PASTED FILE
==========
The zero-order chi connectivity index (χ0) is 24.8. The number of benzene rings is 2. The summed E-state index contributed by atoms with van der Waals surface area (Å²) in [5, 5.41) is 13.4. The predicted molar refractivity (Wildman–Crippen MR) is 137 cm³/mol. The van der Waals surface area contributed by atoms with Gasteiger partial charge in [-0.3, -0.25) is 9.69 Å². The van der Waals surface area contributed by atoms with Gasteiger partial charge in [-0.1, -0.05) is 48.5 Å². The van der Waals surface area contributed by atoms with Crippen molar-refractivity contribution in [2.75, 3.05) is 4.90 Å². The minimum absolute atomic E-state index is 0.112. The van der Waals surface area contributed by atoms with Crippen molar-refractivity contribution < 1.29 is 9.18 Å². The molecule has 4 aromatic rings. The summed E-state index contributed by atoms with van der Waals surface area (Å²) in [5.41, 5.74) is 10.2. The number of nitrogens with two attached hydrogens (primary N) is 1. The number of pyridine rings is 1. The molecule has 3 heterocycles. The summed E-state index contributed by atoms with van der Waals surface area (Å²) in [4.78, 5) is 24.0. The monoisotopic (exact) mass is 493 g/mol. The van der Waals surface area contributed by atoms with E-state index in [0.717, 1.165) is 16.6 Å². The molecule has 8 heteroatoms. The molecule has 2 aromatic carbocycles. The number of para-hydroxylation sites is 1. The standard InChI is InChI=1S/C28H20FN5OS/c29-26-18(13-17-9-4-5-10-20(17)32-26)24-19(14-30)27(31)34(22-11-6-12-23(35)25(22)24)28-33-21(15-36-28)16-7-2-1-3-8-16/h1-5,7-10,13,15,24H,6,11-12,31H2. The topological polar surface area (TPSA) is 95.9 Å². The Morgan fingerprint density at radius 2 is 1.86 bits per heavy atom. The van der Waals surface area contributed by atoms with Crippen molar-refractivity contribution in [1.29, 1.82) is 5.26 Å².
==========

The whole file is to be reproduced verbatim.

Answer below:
The zero-order chi connectivity index (χ0) is 24.8. The number of benzene rings is 2. The summed E-state index contributed by atoms with van der Waals surface area (Å²) in [5, 5.41) is 13.4. The predicted molar refractivity (Wildman–Crippen MR) is 137 cm³/mol. The van der Waals surface area contributed by atoms with Gasteiger partial charge in [-0.3, -0.25) is 9.69 Å². The van der Waals surface area contributed by atoms with Gasteiger partial charge in [-0.1, -0.05) is 48.5 Å². The van der Waals surface area contributed by atoms with Crippen molar-refractivity contribution in [2.75, 3.05) is 4.90 Å². The minimum absolute atomic E-state index is 0.112. The van der Waals surface area contributed by atoms with Crippen molar-refractivity contribution < 1.29 is 9.18 Å². The molecule has 4 aromatic rings. The summed E-state index contributed by atoms with van der Waals surface area (Å²) in [5.41, 5.74) is 10.2. The number of nitrogens with two attached hydrogens (primary N) is 1. The number of pyridine rings is 1. The molecule has 3 heterocycles. The summed E-state index contributed by atoms with van der Waals surface area (Å²) in [4.78, 5) is 24.0. The monoisotopic (exact) mass is 493 g/mol. The van der Waals surface area contributed by atoms with E-state index in [0.717, 1.165) is 16.6 Å². The molecule has 8 heteroatoms. The molecule has 2 aromatic carbocycles. The number of para-hydroxylation sites is 1. The standard InChI is InChI=1S/C28H20FN5OS/c29-26-18(13-17-9-4-5-10-20(17)32-26)24-19(14-30)27(31)34(22-11-6-12-23(35)25(22)24)28-33-21(15-36-28)16-7-2-1-3-8-16/h1-5,7-10,13,15,24H,6,11-12,31H2. The topological polar surface area (TPSA) is 95.9 Å². The Morgan fingerprint density at radius 2 is 1.86 bits per heavy atom. The van der Waals surface area contributed by atoms with Crippen molar-refractivity contribution in [1.29, 1.82) is 5.26 Å².